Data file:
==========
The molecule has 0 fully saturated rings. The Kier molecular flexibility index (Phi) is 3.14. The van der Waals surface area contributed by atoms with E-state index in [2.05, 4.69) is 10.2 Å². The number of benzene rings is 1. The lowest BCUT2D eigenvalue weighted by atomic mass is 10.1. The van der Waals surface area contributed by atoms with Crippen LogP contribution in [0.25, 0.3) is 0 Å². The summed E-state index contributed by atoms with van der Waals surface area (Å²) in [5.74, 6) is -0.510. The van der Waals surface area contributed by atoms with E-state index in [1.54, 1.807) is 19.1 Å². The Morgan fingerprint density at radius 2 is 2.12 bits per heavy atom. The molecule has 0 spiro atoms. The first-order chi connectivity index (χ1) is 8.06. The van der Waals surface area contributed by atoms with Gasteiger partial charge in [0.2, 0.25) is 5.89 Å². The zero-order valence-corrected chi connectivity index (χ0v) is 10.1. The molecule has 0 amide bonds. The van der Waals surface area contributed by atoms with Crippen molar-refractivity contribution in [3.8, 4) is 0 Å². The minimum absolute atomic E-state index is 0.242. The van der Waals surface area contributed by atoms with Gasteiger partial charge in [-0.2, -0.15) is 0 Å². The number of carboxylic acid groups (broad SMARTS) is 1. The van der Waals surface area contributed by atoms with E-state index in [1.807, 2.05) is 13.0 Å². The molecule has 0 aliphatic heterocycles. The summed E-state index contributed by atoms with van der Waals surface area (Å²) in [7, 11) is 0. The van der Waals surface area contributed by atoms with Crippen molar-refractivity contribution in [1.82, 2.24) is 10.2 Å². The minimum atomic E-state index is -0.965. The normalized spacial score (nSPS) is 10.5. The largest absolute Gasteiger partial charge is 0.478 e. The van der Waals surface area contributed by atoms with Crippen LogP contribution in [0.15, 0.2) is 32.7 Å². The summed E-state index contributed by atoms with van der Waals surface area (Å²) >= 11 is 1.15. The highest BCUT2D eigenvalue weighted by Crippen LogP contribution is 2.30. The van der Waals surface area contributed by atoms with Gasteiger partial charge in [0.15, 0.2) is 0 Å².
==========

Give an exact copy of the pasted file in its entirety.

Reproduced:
The molecule has 0 fully saturated rings. The Kier molecular flexibility index (Phi) is 3.14. The van der Waals surface area contributed by atoms with E-state index in [2.05, 4.69) is 10.2 Å². The number of benzene rings is 1. The lowest BCUT2D eigenvalue weighted by atomic mass is 10.1. The van der Waals surface area contributed by atoms with Crippen LogP contribution in [0.25, 0.3) is 0 Å². The summed E-state index contributed by atoms with van der Waals surface area (Å²) in [5.74, 6) is -0.510. The van der Waals surface area contributed by atoms with E-state index in [1.54, 1.807) is 19.1 Å². The Morgan fingerprint density at radius 2 is 2.12 bits per heavy atom. The molecule has 0 spiro atoms. The first-order chi connectivity index (χ1) is 8.06. The van der Waals surface area contributed by atoms with Gasteiger partial charge in [0.2, 0.25) is 5.89 Å². The zero-order valence-corrected chi connectivity index (χ0v) is 10.1. The molecule has 0 amide bonds. The van der Waals surface area contributed by atoms with Crippen molar-refractivity contribution in [3.8, 4) is 0 Å². The minimum absolute atomic E-state index is 0.242. The van der Waals surface area contributed by atoms with Gasteiger partial charge in [-0.2, -0.15) is 0 Å². The number of carboxylic acid groups (broad SMARTS) is 1. The van der Waals surface area contributed by atoms with E-state index in [1.807, 2.05) is 13.0 Å². The molecule has 0 aliphatic heterocycles. The summed E-state index contributed by atoms with van der Waals surface area (Å²) in [7, 11) is 0. The van der Waals surface area contributed by atoms with Crippen molar-refractivity contribution in [1.82, 2.24) is 10.2 Å². The minimum atomic E-state index is -0.965. The normalized spacial score (nSPS) is 10.5. The largest absolute Gasteiger partial charge is 0.478 e. The van der Waals surface area contributed by atoms with Crippen LogP contribution in [0.15, 0.2) is 32.7 Å². The summed E-state index contributed by atoms with van der Waals surface area (Å²) >= 11 is 1.15. The highest BCUT2D eigenvalue weighted by Crippen LogP contribution is 2.30. The van der Waals surface area contributed by atoms with Gasteiger partial charge in [0.15, 0.2) is 0 Å².